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Evolution and Mutation

  1. Sep 19, 2006 #1
    As Ive learned it, mutations can be grouped into 3 categories as they relate to evolution: harmful, neutral, or beneficial. Is there any way to figure out the ratios (in relation to each other) of these types of mutations?
     
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  3. Sep 19, 2006 #2

    selfAdjoint

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    Some mutations are obviously harmful of course - gross teratologies, or offspring born dead - but in evolutionary terms benefit or harm can only be determined long after the fact, by the number of phenotype descendents reproducing the mutated gene.

    Let me cite an example of how it's not simple. Speed is a great advantage to cheetahs in hunting for food, so they have evolved under strong selective pressure to emphasize speed. It happens that cheetah speed is a single strong feature of the cheetah genome.This has resulted in the whole population of cheetahs being nearly as identical to each other genetically as twins or clones. And that has put the whole population of cheetahs in great peril, because any slight genetic flaw or mutated virus could knock every one of them out if it could knock any one out. By contrast humanity can survive plagues (like the medieval Black Death) because of rich genetic variety.
     
    Last edited: Sep 19, 2006
  4. Sep 19, 2006 #3
    There is no "one" ratio that fits all--it depends on the species and environment. Actually, what is good mutation today may be bad tomorrow or neutral (or vis-a-versa). Consider sickle cell anemia (http://en.wikipedia.org/wiki/Sickle_cell_anemia), where a single mutation confers advantage for humans (in the heterozygous condition) but only in environment where a species of mosquito is found.

    Here we read a study where 12 % of mutations were beneficial:http://www.pnas.org/cgi/content/abstract/98/20/11388. Here that 35 % (in humans) are beneficial:http://www.uchospitals.edu/news/2002/20020227-evolve.html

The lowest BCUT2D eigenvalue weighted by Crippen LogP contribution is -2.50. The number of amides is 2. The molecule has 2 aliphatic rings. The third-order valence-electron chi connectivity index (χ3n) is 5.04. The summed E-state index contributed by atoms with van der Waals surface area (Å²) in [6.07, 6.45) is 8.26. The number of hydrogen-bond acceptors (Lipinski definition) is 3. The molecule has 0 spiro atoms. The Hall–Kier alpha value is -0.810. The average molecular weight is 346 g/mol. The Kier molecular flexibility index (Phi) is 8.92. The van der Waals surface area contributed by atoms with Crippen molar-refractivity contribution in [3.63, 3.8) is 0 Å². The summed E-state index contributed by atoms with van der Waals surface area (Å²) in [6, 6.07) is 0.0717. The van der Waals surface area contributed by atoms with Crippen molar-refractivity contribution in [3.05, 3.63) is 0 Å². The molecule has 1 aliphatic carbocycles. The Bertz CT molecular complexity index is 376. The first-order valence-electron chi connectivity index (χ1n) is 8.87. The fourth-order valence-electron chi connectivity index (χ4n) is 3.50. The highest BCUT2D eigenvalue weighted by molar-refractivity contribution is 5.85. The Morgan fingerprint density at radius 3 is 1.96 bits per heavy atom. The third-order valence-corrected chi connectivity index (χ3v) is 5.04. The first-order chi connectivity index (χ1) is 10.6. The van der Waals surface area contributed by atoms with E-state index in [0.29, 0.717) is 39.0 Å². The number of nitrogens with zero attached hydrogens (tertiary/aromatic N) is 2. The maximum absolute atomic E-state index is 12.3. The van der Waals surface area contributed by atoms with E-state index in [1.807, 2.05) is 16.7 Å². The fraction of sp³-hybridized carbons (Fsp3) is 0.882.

Here that neutral mutations ranged from 18 to 32 %: http://www.bioinf.uni-leipzig.de/Pu...016.pdf#search="percent of neutral mutations". Search the literature, you will find many examples of such percentages.
     
  5. Sep 20, 2006 #4

    jim mcnamara

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  6. Sep 26, 2006 #5

    SF

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    Whether a mutation is harmful, neutral, or beneficial is hard to tell.
    Those that kill you at birth are deffinetly harmful, but what about others?

    You can't say that the only harmful mutations are those that kill you, in fact, you can't even discerne every other mutation unless you put it in "context", aka: in the invironment.

    Phosphorescent fur could save a mouse from a cat, but it would later bring it's doom, at the hand of an over-curious kid.
    You get my point :) It's too random to provide numbers, but generally, I'd say neutral are the most frequent.

    We're all different, but we're not special. (tm)
     
  7. Sep 27, 2006 #6

    Phobos

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    Watch out how you define 'mutation' too. Sometimes people mean any genetic change (including normal recombination during reproduction) and sometimes people mean a copying error or some kind of damage.
    The latter case is more often detrimental than beneficial...not sure about the ratio to neutral changes. Like other said, it depends where it happens (critical gene or not) and what the environmental conditions that the organism has to live in.
     
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